The Legends who left us in 2011
We take a look at some of the legends, who passed away in 2011.
The year 2011's been a year of many deaths, in every walk of life. Steve Jobs died and so did Osama Bin Laden.
Here, then, are the people Indian cinema lost over a year that just seems far too cruel:
At 88, Devsaab, the industry's evergreen leading man, left us abruptly after a cardiac arrest in London -- far from his adoring Indian fans.
With a shadow cast right across the entirety of Hindi cinema (he began in pre-independent India and continued to star in his own film just months before he passed) Dev Anand was an icon of style, grace and indefatigability.
Also Read: Bollywood pays tribute to Dev Anand
Image: Dev Anand
A man who stood apart from his contemporaries simply by showing off extreme verve, Shammi was a madcap entertainer, a rollicking superstar who insouciantly won over the masses -- even as he shook his booty more than any dancing girls.
A man of tremendous natural screen presence and inimitable charisma, Kapoor was born to make people smile.
Also Read: Bollywood says goodbye to Shammi Kapoor
Image: Shammi Kapoor
Pandit Bhimsen Joshi
The legendary classical singer left his Karnataka home at the age of 11 to look for a master, and eventually, under the wing of Swami Gandharva, gave his first performance in 1941. There was no looking back, for this was a Kirana vocalist with remarkable vocal control and a very distinct singing style.
He was given the Bharat Ratna in 2008 and remains the most commercially recorded Hindustani classical vocalist of all time.
Also Read: A Friend recalls Pandit Bhimsen Joshi
Image: Pandit Bhimsen Joshi
Photographs: Rediff Archives
Maqbool Fida Husain
The leader of Indian Modernism forever loved the big screen, beginning his career as a mere painter of film posters and going on to profess love for actresses, watch their films dozens of times over, and then make his own truly unique films.
Controversy never spared Husain and India couldn't shelter him, but he continued to walk barefoot through all the scandal, his brush forever ready to take on more.
Also Read: The Husainsaab I Knew
Image: Maqbool Fida Husain
Photographs: Paresh Gandhi
One of our most experimental filmmakers, Kaul took on subjects with naturalism and gravitas at a time when Hindi cinema was turning increasingly flippant and larger than life.
A director revered by other filmmakers, Kaul also spent a large part of his life teaching neophytes about cinema and mentoring them about the magic of movies.
Also Read: The Magic Of Mani Kaul
Image: Mani Kaul
A golden-voiced ghazal maestro, Singh took the ghazal out of its elevated, classist space and brought it to the average listener.
A highly popular musician with a mellifluous discography, the prolific Jagjit Singh might perhaps have been the most frequently heard ghazal singer in the nation, and several expressed heartbreak when he passed away.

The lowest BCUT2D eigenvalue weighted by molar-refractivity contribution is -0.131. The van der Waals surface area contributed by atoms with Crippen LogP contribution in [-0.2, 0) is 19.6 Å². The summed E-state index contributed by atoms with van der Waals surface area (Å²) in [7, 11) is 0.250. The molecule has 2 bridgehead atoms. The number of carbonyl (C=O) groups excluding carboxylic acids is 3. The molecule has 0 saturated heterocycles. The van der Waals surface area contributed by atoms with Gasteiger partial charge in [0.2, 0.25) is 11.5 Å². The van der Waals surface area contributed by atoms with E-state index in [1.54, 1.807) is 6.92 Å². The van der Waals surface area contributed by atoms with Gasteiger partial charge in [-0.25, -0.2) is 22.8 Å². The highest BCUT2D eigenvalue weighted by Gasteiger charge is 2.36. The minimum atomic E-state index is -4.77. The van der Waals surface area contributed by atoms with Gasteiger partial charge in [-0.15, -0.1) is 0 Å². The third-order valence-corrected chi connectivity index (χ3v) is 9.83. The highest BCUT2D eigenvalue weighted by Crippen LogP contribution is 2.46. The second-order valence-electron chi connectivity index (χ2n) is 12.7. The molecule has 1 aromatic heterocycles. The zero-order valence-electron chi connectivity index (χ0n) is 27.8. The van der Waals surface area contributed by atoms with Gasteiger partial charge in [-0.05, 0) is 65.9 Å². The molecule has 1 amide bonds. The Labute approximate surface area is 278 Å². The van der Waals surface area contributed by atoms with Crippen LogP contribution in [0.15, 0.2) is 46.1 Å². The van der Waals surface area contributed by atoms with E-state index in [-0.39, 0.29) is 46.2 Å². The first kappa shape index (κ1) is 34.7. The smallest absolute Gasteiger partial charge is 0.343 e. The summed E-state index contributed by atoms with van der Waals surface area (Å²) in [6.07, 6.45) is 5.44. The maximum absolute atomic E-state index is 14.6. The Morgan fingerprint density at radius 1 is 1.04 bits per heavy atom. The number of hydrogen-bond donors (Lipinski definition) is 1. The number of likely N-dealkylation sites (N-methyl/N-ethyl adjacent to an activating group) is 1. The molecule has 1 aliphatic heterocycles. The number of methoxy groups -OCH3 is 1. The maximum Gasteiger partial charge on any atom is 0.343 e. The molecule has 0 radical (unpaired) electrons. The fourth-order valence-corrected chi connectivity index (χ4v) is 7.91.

Image: Jagjit Singh
A flag-bearer from India's north-east who swam past lines of nationality and language through the power of distinctly spectacular music, Hazarika was an icon who created gorgeous melodies he would then render in his own, magical voice.
A folk musician who dabbled in everything, he also wrote music for many Hindi films, including 1993's Rudaali.
Also Read: Bhupen Hazarika cremated, fans pay respects
Image: Bhupen Hazarika
Dubey, one of the guiding lights of India's theatre movement, apparently came to Mumbai to play cricket but ended up in a theatre group.
The rest is history, as he became a groundbreaking icon and mentored many an actor and director, all while uncompromisingly creating his own stellar body of work. He was also a very important screenwriter.
Also Read: 'I could see my father in Satyadev Dubey'
Image: Satyadev Dubey
Ustad Sultan Khan
The supremo of the sarangi, Khan began his career at a modest Rajkot radio station, and perhaps capped it when he performed on George Harrison's Dark Horse World Tour, back in 1974.
A legend who has played everywhere including the White House, Khan passed away at the age of 71. The sarangi will never quite be the same.
Also Read: Bollywood pays tribute to Ustad Sultan Khan
Image: Ustad Sultan Khan
The immensely-loved lensman passed away at the age of 61, and all of Bollywood felt instantly uglier.
A magician who shot the best and turned them into their most beautiful, Rajadhyaksha was a highly influential glamour photographer with a very distinct visual idiom and a very affable nature, his parties almost as applauded as his lovely photographs.
Also Read: Bollywood attends Gautam Rajadhyaksha's funeral
Image: Gautam Rajadhyaksha